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Which corps serves most overseas?

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  • Which corps serves most overseas?

    Just wondering what people think on which corps have the highest chance of overseas be it observer or peacekeeping for a) enlisted men, b) officers and c) reserve personnel

  • #2
    Infantry and Transport Corps.

    Reserve would in the beginning be support, maybe infantry after a few years proper training.
    It is only by contemplation of the incompetent that we can appreciate the difficulties and accomplishments of the competent.

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    • #3
      Originally posted by Bam Bam
      Infantry and Transport Corps.

      Reserve would in the beginning be support, maybe infantry after a few years proper training.
      You are kidding in saying Infantry, aren't you?
      The corps with the best chance of serving abroad are the Combat Service
      Support units, i.e; Medics, Tpt, Engineers, where such folks have civvy
      skills they can bring to bear in their appointments. As an example, the
      breakdown of the US Army Reserve is as follows:



      The definitions as per this website are:
      Combat Service Support: Medical, Finance, Supply, Quartermaster, Transportation, Judge Advocate, Petroleum/Water, Logistics, Administrative Services, Civil Affairs, Fixed-Wing Aviation

      Mobilization Base Expansion: Training Divisions, Garrisons, Schools, Hospitals, Depot Support, Port Operations

      Combat Support: Signal, Chemical, Military Police, Engineer, Military Intelligence, Psychological Operations, Medium Helicopter Support

      Combat: Infantry, Attack Aviation

      (Courtesy of http://www4.army.mil/USAR/home/index.php)

      Obviously we don't have all these subsections, but as can be seen from the
      above, CSS forms the largest part of their reserve, and their Reserve fills
      the highest proportion of these CSS appointments in the US Army overall...
      Truck Driver
      Captain
      Last edited by Truck Driver; 8 November 2004, 00:37.
      "Well, stone me! We've had cocaine, bribery and Arsenal scoring two goals at home. But just when you thought there were truly no surprises left in football, Vinnie Jones turns out to be an international player!" (Jimmy Greaves)!"

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      • #4
        Infantry reserve have been fed the line that they will be going overseas,and dome have believed it. There is a shortage of Drivers in the PDF,but there are no shortage of infantrymen.


        Catch-22 says they have a right to do anything we can't stop them from doing.

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        • #5
          Ireckon a cavalry troop would be required given the range of skills available....ddrivers signals ....gunners ...recce and so on...any other units that possess thes skills are high on the wanted list .Also a requiremnet for infantry to fillout field positions.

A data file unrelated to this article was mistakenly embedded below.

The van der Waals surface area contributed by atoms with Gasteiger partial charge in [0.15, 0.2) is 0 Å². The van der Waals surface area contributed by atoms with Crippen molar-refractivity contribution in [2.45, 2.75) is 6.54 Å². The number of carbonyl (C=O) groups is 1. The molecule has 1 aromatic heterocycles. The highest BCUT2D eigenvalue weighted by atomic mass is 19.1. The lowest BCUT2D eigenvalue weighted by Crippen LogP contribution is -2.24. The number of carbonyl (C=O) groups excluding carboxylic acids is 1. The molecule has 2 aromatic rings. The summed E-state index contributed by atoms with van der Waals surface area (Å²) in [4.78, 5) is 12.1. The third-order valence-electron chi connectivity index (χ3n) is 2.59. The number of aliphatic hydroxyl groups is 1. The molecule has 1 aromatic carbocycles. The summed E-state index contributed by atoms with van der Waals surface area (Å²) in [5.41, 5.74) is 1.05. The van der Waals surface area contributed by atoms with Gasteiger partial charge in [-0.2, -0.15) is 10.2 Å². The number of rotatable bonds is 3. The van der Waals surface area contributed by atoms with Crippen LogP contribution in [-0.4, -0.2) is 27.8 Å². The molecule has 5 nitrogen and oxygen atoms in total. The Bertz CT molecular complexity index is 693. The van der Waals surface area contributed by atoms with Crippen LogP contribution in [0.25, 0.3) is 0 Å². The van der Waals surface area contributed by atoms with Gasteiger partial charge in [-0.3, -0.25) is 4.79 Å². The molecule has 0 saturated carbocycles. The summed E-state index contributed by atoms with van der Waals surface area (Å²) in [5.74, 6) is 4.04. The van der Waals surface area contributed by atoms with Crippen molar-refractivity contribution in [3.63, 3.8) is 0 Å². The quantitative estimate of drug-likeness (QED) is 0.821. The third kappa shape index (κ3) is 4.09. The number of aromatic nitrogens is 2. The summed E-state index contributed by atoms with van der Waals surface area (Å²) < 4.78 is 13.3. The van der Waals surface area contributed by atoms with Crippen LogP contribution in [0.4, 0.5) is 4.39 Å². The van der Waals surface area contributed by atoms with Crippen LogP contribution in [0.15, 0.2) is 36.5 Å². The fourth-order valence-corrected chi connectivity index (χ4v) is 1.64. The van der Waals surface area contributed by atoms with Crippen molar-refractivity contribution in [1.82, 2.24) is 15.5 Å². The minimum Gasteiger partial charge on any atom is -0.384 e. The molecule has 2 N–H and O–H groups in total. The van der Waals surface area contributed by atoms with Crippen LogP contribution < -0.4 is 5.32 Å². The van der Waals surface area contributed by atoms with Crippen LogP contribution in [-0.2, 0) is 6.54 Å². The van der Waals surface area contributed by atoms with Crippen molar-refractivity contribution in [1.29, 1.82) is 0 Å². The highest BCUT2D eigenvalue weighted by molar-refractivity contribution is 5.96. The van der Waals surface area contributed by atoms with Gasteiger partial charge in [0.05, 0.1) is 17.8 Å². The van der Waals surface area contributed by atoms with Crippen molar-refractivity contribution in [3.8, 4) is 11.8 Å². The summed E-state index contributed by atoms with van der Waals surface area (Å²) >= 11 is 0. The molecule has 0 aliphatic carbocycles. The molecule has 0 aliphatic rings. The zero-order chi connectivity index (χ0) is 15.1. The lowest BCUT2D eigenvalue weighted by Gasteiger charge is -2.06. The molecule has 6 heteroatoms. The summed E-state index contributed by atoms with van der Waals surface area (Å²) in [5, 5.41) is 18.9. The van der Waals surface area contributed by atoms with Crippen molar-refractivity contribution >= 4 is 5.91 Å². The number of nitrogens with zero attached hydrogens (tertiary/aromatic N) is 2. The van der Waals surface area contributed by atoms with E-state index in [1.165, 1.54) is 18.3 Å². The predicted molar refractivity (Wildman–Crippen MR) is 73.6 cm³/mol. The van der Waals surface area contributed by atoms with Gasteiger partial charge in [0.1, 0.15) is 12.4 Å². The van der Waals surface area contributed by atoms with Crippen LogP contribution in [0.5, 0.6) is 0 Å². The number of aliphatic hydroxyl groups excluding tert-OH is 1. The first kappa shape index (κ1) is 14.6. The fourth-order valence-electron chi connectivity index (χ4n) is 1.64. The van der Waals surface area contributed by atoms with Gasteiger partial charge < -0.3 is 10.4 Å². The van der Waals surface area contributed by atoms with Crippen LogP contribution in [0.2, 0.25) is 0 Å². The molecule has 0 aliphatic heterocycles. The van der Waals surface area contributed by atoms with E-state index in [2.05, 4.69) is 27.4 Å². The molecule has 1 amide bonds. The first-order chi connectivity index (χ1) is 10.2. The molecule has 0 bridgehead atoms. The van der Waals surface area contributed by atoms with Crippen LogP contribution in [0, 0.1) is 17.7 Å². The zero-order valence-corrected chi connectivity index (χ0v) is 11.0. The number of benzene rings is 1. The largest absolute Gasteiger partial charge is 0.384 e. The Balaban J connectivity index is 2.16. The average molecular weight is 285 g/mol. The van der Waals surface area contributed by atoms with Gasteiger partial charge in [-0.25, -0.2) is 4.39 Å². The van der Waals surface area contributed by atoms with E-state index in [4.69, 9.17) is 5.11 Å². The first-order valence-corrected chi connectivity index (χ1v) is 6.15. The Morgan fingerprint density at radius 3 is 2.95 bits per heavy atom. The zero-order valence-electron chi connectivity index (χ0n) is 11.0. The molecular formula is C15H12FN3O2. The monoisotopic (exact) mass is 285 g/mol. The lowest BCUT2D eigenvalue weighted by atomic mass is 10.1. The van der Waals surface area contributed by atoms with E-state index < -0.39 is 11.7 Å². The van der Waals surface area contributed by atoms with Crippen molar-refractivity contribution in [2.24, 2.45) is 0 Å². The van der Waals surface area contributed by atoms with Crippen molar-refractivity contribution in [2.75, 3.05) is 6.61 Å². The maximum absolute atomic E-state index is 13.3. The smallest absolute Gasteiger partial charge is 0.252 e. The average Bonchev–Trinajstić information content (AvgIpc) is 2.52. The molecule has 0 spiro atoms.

Ithink eventually but not in my life time all aspects of the RDF will have to be deployed given the current undermanning in the army.
          Covid 19 is not over ....it's still very real..Hand Hygiene, Social Distancing and Masks.. keep safe

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          • #6
            Coming From A Man Who Has 5 Trips Overseas.
            I Would Have To Say That Transport Get More Overseas More Regular. But If Your In The Infantry You Can Serve Overseas At Least Evrey Year. It Depends On Your Command. (enlisted).
            For Reserve Personal, I Have Being Involved In Trainning The Reserve Unit In My Barracks. And Aldo 60% Of Them Are Very Eagar In The Army They Would Need To Do At Least 4 Months In The Regs Before They Are Considered For Overseas Service.
            Remember We Are Going Fron Peace Keeping To Peace Enforcement On Every New Mission

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            • #7
              2 people from my unit have been overseas. Granted one was given a short commision. Medics will be among the first to serve overseas.
              If your not in bed by 4 o' clock it's time to go home!

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              • #8
                MPs are also in short supply

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                • #9
                  Truck Driver:

                  Just a small point for clarification...
                  That chart and those figures are correct for US Army Reserve, but, reserve component combat arms units, eg Infantry, Artillery, Armor/Cavalry, Combat Engineers, Special Forces, etc, are for the most part contained in the Army National Guard.

                  You have to figure in the two "sections" of the reserve component (Reserve and National Guard) to get the full picture.

                  Later.
                  No-one, I think, is in my tree...

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                  • #10
                    Aye, I was trying to make the point that the bulk of the US Reserve forces would be
                    composed of CSS type units..
                    "Well, stone me! We've had cocaine, bribery and Arsenal scoring two goals at home. But just when you thought there were truly no surprises left in football, Vinnie Jones turns out to be an international player!" (Jimmy Greaves)!"

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                    • #11